Former Microsoft employee says NT not secure

Ed Curry, a former Microsoft employee, is attempting to warn the U.S. government that Windows NT is not secure; he will present his case before the staff of the U.S. Secretary of Defense next month. Meanwhile, his former employer is painting a different picture: Curry is on a personal vendetta to smear Microsoft's--and NT's--reputation, they say.

So which is it?

A few years back, Curry was working to help Microsoft obtain the lofty C2 security certification for Windows NT 3.5 SP3. C2--or NCSC/NSA C2--is an award given by the National Security Agency (NSA) based on the so-called "orange book" criteria. Any computer system that is certified to be C2 compliant is considered extremely secure, basically: Only a complete system can be considered C2 compliant. Microsoft wants to sell Windows NT as part of C2-compliant systems to the government. Curry's job was to write a set of C2 hardware diagnostics for Microsoft.

In 1995, Microsoft ended Curry's contract, though it won't say why, citing recommendations by the company's lawyers. Two years after Curry was fired, Microsoft contracted Science Applications International Corp. (SAIC) to continue its NT C2 certification efforts. SAIC, at the time, said that NT 4.0 would get C2 certification "within weeks." Three years later, that still hasn't happened. Curry says that security flaws in Windows NT 4.0 are to blame, flaws that Microsoft has sought to cover up. He says that the company fired him because he became aware of problems in NT 4.0 and refused to lie about them.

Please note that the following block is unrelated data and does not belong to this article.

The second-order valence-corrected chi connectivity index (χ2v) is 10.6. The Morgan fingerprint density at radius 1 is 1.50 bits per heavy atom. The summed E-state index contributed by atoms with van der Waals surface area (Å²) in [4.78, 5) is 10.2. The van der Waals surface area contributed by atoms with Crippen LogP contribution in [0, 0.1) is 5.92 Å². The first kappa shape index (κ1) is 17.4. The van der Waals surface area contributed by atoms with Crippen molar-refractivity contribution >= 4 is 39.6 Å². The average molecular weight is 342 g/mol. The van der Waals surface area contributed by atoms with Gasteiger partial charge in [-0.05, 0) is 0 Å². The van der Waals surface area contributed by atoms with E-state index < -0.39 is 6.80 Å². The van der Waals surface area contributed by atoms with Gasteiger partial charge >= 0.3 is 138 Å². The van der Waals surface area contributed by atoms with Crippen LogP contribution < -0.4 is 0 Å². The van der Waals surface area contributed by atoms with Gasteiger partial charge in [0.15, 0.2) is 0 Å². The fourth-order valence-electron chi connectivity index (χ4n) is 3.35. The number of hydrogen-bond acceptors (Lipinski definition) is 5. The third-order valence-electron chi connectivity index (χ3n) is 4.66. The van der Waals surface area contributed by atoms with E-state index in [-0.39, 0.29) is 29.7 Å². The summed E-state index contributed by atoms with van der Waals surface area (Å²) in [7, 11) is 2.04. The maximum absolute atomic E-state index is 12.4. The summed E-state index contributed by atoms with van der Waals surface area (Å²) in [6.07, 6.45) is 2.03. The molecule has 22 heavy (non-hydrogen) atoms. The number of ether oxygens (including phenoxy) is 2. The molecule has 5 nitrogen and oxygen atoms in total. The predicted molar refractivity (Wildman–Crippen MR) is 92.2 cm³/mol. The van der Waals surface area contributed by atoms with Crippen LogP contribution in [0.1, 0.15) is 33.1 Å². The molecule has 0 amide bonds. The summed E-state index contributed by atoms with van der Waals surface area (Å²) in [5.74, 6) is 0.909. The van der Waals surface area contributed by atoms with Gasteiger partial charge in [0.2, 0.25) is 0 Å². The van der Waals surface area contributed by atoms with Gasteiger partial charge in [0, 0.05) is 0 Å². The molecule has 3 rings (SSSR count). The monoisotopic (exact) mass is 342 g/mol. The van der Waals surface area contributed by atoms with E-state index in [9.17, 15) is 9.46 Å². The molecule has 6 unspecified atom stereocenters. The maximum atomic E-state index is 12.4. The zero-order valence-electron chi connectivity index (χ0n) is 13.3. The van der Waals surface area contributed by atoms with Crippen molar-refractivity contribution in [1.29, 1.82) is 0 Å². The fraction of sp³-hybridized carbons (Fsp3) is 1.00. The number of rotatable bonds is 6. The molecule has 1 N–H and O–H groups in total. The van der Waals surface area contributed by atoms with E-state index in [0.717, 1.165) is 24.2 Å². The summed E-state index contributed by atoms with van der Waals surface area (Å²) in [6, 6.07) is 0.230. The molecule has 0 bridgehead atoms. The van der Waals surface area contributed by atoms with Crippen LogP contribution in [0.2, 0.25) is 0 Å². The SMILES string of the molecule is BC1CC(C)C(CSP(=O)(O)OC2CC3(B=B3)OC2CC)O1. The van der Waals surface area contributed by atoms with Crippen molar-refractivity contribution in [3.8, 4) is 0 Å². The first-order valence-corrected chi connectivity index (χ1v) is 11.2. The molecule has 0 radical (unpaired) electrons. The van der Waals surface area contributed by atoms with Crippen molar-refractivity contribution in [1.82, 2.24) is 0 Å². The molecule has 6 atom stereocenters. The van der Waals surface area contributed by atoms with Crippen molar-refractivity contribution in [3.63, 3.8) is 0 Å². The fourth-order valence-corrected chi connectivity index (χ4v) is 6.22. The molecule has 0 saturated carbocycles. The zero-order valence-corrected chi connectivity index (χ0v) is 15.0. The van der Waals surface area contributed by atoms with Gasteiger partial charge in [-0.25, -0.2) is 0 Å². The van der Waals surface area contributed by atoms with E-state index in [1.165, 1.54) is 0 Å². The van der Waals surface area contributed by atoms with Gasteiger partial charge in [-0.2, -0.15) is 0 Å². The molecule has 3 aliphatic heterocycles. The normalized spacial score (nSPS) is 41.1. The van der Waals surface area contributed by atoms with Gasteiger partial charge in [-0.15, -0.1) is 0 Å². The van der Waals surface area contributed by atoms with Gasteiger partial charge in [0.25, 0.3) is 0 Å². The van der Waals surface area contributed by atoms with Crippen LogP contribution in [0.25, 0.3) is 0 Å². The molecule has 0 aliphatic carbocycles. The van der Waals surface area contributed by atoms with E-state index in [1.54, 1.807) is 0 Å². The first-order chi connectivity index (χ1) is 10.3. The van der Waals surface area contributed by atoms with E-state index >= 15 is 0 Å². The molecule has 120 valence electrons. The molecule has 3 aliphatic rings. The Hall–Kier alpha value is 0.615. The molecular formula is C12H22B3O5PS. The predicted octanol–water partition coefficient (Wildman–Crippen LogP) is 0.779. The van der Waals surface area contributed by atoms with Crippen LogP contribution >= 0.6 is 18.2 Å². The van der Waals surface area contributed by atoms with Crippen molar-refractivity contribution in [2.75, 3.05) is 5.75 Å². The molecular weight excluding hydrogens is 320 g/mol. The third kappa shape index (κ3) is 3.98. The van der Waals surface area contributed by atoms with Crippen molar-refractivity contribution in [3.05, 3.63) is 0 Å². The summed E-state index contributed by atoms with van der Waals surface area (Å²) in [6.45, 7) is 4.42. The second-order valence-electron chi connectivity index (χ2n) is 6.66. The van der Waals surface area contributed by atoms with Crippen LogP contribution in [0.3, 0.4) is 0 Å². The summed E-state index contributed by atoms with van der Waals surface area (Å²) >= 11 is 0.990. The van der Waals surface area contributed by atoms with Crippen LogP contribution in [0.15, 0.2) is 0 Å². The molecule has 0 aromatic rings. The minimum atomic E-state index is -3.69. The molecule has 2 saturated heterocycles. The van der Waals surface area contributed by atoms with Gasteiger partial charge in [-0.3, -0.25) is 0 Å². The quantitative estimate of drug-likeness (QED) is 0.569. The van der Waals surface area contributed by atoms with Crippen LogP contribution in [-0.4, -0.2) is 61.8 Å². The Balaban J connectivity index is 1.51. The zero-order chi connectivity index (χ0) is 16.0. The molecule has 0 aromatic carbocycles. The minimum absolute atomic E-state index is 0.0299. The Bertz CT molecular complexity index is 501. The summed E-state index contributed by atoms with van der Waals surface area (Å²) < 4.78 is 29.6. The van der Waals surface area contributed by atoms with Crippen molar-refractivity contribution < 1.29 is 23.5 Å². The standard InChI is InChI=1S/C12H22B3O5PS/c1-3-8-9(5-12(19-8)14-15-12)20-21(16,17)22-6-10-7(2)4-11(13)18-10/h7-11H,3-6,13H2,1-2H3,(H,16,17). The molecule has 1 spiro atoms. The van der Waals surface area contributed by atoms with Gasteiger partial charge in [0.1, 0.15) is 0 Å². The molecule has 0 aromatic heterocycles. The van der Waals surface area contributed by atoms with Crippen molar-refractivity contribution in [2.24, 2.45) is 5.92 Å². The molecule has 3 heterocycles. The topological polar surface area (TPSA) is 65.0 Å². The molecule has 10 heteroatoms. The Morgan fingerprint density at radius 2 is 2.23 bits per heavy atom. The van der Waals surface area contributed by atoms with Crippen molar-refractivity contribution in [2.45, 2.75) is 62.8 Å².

So he's taking his case to the government, warning that "the government's procurement of millions of copies of non-evaluated versions of Windows NT \[4.0\] to meet the C2-level security requirements of the Department of Defense and other agencies."

"Microsoft has knowingly and willfully concealed information regarding security flaws in computer hardware from the NSA out of fear that revealing such flaws would reduce the number of copies of its products that would be purchased by the government," Curry wrote in a letter to U.S. Secretary of Defense William Cohen. "I have raised this issue internally with Microsoft, and in return have been the subject of both bribes and threats."

Meanwhile, Microsoft is denying the claims.

"Ed's making a mountain out of a molehill," said a Microsoft spokesperson.

We'll see: On October 13, Curry will have a chance to tell his side of the story to Will Cohen's staff

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